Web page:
Industrial music has been underground for most of its three decades of existence. And the artists who inhabit it would love for it to stay that way. But sometimes a musical genre contains a break out artist who can simultaneously reinvent, revitalize and reel in hundreds of thousands of new fans into it. For industrial music, that artist was Trent Reznor and his Nine Inch Nails.
The important history of industrial rock before Nine Inch Nails, the artists who influenced Nine Inch Nails, along with a verbal biography of NIN’s leader Trent Reznor is the main focus of this long but extraordinary DVD entitled: Metal Machine Music: Nine Inch Nails And The Industrial Uprising.
It features numerous rare live clips of premier industrial artists including Einsturzende Neubauten, Ministry, Throbbing Gristle, Skinny Puppy, NIN and pre-NIN Trent Reznor as well as extensive interviews about their impact on industrial music with NIN biographer Tommy Udo, ex-NIN member Richard Patrick (1989-1993), ex-NIN drummer Chris Vrenna (1989-1997), Genesis P-Orridge of Throbbing Gristle, and journalists from Metal Edge and Revolver magazine, among others.
In the DVD, you learn from Throbbing Gristle’s P-Orridge that a depressed economy in England, construction outside its surroundings and a desire to create a type of original music that incorporated disturbing art was what inspired his group’s sound and performance in the mid-‘70s, the same period punk rock came into being. In fact, true to punk rock/DIY form, TG made it a point to play without a drummer, which was an unoriginal instrument to P-Orridge and instead used special effects and homemade tape-based samplers to create much of its sound, which the group called “industrial” via its own label (Industrial Records).
TG’s self-created sound proved inspirational to later industrial acts and its label, along with Mute Records, finally gave a home to similar experimental industrial acts (Fad Gadget, Cabaret Voltaire, Einsturzende Neubauten), according to the narrator. A black-and-white photo of the latter group in the DVD standing in front of machinery further illustrates its true industrial creations.
One of the key expert points on the formation of industrial music in this DVD comes from Ned Raggett of Metal Edge, who states that not only can it not be defined as a particular set of sounds, but that it has roots in everything from disco and avant garde (i.e. Fad Gadget), and jazz to Kraftwerk and other early electronic experimentalists.
After going through the history of early Industrial Records and Mute Records acts and the more aggressive, bludgeoning music of early ‘80s industrial acts that followed, including Skinny Puppy and Ministry/Revolting Cocks, you realize the purpose of this narration was to explain how most of these aforementioned groups had a profound influence on the early Nine Inch Nails sound, on its debut record Pretty Hate Machine in particular.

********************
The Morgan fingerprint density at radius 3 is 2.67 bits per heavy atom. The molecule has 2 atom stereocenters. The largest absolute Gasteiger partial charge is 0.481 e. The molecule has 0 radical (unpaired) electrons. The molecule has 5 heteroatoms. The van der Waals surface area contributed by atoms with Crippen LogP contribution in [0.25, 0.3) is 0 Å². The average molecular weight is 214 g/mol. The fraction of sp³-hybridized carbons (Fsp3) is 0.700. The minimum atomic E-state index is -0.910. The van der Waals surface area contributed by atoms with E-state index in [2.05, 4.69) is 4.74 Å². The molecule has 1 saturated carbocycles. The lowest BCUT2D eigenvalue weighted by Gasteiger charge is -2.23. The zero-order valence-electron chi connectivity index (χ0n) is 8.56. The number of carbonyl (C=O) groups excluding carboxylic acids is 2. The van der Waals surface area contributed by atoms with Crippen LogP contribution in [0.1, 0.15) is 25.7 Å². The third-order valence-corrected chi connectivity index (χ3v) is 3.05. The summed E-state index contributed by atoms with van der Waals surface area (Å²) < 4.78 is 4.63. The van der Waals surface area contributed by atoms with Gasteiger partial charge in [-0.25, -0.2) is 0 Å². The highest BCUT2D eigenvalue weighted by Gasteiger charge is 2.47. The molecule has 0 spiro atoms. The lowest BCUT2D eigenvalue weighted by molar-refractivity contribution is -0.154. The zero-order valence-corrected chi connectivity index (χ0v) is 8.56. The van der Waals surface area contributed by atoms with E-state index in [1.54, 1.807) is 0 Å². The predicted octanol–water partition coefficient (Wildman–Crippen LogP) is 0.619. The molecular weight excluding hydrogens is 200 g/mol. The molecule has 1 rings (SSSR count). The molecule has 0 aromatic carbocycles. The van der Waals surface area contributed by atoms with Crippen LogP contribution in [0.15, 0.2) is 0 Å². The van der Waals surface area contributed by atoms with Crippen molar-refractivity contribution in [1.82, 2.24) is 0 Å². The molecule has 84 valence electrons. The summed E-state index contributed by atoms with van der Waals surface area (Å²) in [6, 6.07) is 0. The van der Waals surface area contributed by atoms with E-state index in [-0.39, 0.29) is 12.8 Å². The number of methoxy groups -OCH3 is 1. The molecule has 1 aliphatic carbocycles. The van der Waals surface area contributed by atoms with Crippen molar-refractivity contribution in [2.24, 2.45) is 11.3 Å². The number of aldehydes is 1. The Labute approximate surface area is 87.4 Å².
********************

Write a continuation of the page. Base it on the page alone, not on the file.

After all, as Richard Patrick (Filter, ex-NIN) recounts, Reznor once told him during a Revolting Cocks concert that its (and Ministry’s) lead singer Al Jourgensen was his “f-ing idol.” Interestingly, music experts in the DVD say David Bowie is also considered an influence on Reznor. The fact that the two toured together in 1995 and recorded together in 1997 provides further evidence this is not a far-fetched claim in the least.
Speaking of 1995, by this time period NIN went from being a theater-touring big name to an arena-level power player in rock and roll, thanks not only to the rough and raunchy Downward Spiral hits “March of the Pigs” and “Closer” but to an unforgettable, mud-and-rain-soaked show at Woodstock 1994 in front of 300,000 fans in New York, according to Vrenna.
This is when industrial rock started to go mainstream (for a short period of time). NIN’s success helped open the doors for other industrial metal acts including Marilyn Manson, Stabbing Westward and Richard Patrick’s post-NIN band Filter, though they are only briefly mentioned here. Perhaps more about those bands’ impact on industrial music could have been explored on this DVD.
The rest of this film explores the importance, meaning and circumstances regarding later Trent Reznor/NIN albums, including what critics, including those at Metal Edge consider the most “revolutionary” release in any kind of music, the Ghosts I-IV album. With Reznor’s decision to self-release it in many forms, some limited (and sold-out), others more inexpensive, it was a successful album that netted more than $1 million, even if it was also the quietest, least abrasive release of his career. Even if the critics on the DVD don’t think Reznor’s recent output is his best, they all praise his creative marketing skills and ponder the influence it will have on the music industry in general.
Another highlight, and an unexpected one at that occurs when Chris Vrenna, looking into the camera, nearly gets emotional talking about Johnny Cash’s stunning cover of the drugs-and-pain-themed NIN hit “Hurt,” recorded in 2002. Cash knew he didn’t have long to live at the time, and Vrenna knew that as well. But that Grammy-winning cover not only “one-upped” Trent’s original version according to him but actually brought the musician to tears knowing Cash’s condition. At this point you wish Reznor himself would make an appearance and comment about this cover, but such is not the case since the DVD is technically not “authorized” by him.